Foreword Review — Nov / Dec 2001
This lavishly illustrated and informative volume serves as the catalog for the recently renamed Rockwell Museum of Western Art of Corning, New York, formerly the Rockwell Museum. The museum’s collection had been focused on the art of the American West since its founding in 1976; after the additional bequest in 1983 from a benefactor with “a passion for the West,” it rightly began to be called “the best of the West in the East.”
The catalog’s primary author, Campbell, an art historian and curator based in New Mexico, tackles the core questions of “What is the American West?” and “What is western art?” in her exhaustively researched essay. She traces artistic activity in the West to the years immediately following the Lewis and Clark expedition of 1803, when artists, drawn to the newly opened area west of the Mississippi, began documenting the distinctive landscape for those who could not make the trip. She organizes the museum’s holdings according to themes indigenous to the West, including wilderness, the buffalo, horses, American Indians, cowboys, and the lure of the emerging Southwest. These themes are emphasized by the juxtaposition of works with similar subject matter, from different time periods and in different media, such as the eye-catching horse sculptures created a century apart, one almost life-like, the other an impressionistic shell of the animal.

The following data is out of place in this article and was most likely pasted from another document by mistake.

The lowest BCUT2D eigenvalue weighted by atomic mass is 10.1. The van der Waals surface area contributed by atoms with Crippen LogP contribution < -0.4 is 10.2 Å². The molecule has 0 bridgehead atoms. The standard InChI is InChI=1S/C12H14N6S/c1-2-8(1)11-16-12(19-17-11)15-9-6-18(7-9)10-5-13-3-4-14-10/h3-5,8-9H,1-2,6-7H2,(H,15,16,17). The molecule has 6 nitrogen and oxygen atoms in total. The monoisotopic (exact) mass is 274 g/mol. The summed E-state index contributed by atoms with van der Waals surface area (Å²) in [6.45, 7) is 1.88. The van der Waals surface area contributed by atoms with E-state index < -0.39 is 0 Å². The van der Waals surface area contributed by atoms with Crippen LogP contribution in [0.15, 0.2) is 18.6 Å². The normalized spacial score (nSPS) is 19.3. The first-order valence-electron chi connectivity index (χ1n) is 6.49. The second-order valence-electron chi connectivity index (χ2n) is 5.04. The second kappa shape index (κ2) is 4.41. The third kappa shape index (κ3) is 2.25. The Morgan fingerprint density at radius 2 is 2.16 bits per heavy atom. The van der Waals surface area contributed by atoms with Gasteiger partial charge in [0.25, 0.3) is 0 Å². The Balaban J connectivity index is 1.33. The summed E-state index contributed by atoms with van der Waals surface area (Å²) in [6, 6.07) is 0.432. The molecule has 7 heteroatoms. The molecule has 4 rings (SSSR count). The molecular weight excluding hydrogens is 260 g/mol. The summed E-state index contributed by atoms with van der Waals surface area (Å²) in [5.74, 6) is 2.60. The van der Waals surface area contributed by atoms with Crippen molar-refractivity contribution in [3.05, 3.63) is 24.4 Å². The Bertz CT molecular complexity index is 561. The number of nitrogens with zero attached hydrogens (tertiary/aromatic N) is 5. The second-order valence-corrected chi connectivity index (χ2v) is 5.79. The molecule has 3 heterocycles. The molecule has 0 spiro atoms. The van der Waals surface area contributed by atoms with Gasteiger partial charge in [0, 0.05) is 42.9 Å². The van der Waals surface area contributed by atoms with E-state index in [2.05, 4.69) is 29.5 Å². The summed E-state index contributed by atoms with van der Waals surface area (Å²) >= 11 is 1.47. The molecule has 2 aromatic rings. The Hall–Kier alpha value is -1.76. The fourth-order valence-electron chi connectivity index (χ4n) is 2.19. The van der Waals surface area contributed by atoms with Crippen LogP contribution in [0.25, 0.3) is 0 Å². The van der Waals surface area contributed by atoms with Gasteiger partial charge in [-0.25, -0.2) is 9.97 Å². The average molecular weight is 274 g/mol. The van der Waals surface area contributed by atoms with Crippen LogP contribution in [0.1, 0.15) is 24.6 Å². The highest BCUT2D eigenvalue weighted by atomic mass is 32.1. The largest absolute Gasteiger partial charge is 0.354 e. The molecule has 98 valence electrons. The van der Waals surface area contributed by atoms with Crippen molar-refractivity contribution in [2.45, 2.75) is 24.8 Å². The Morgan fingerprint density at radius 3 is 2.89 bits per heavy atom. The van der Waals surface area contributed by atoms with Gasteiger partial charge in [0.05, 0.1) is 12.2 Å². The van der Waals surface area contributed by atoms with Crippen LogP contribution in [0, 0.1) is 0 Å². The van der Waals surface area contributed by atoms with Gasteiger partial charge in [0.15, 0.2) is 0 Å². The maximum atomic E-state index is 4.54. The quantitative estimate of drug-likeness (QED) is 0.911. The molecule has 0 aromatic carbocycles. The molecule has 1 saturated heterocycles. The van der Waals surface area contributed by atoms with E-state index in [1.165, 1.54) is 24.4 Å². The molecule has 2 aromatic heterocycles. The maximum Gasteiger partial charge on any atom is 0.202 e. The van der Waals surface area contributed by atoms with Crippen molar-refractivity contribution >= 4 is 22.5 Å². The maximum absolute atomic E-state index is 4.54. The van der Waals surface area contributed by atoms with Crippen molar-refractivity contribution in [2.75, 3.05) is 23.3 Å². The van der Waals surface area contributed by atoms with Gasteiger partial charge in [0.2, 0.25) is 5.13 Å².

Prime examples of Thomas Moran, Albert Bierstadt, and Henry Farny, each of whom helped to document both the beauty and the harsh realities of the lands they encountered, are complemented by contemporary works by Native American artists Norm Akers and Mario Martinez, visibly demonstrating the breadth of this collection. In the chapter devoted to American Indians, Campbell offers an abbreviated history of nineteenth-century expeditions and travelers’ encounters with Native Americans. The text is interspersed with visual portrayals varying from George Catlin’s 1871 depiction of a band of Mandan Indians to Andy Warhol’s 1986 portrait of a grim Geronimo.
Unlike the dry text accompanying many museum catalogs, Campbell’s essay is sprinkled with quotes both contemporary and historical from artists, historians, and poets. These help to elucidate the author’s goal of discovering, through this vast and varied collection, what really constitutes the American West. A bibliography is included, as well as short biographies of 165 artists featured in the collection, making this catalog not only a visual banquet, but a valuable research tool as well.